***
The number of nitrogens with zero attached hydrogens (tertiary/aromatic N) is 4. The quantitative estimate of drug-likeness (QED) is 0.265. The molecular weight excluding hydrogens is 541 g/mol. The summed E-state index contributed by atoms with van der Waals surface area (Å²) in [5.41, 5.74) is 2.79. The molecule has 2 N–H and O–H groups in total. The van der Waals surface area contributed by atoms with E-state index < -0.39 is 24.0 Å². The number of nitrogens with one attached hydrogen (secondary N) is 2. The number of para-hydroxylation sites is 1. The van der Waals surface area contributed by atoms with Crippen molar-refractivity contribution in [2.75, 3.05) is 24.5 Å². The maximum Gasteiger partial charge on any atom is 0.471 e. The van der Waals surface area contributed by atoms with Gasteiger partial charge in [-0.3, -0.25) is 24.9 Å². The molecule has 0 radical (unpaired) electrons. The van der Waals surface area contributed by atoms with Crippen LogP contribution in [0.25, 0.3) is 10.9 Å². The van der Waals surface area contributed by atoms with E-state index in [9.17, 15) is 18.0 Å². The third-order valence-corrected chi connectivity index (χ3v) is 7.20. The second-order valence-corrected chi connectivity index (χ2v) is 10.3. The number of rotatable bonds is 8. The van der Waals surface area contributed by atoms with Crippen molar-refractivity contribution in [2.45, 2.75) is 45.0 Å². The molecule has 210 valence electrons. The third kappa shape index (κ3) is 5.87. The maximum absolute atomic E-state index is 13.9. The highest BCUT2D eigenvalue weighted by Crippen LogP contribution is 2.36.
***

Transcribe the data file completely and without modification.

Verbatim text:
The number of nitrogens with zero attached hydrogens (tertiary/aromatic N) is 4. The quantitative estimate of drug-likeness (QED) is 0.265. The molecular weight excluding hydrogens is 541 g/mol. The summed E-state index contributed by atoms with van der Waals surface area (Å²) in [5.41, 5.74) is 2.79. The molecule has 2 N–H and O–H groups in total. The van der Waals surface area contributed by atoms with E-state index < -0.39 is 24.0 Å². The number of nitrogens with one attached hydrogen (secondary N) is 2. The number of para-hydroxylation sites is 1. The van der Waals surface area contributed by atoms with Crippen molar-refractivity contribution in [2.75, 3.05) is 24.5 Å². The maximum Gasteiger partial charge on any atom is 0.471 e. The van der Waals surface area contributed by atoms with Gasteiger partial charge in [-0.3, -0.25) is 24.9 Å². The molecule has 0 radical (unpaired) electrons. The van der Waals surface area contributed by atoms with Crippen LogP contribution in [0.25, 0.3) is 10.9 Å². The van der Waals surface area contributed by atoms with E-state index in [9.17, 15) is 18.0 Å². The third-order valence-corrected chi connectivity index (χ3v) is 7.20. The second-order valence-corrected chi connectivity index (χ2v) is 10.3. The number of rotatable bonds is 8. The van der Waals surface area contributed by atoms with Crippen molar-refractivity contribution in [2.45, 2.75) is 45.0 Å². The molecule has 210 valence electrons. The third kappa shape index (κ3) is 5.87. The maximum absolute atomic E-state index is 13.9. The highest BCUT2D eigenvalue weighted by Crippen LogP contribution is 2.36.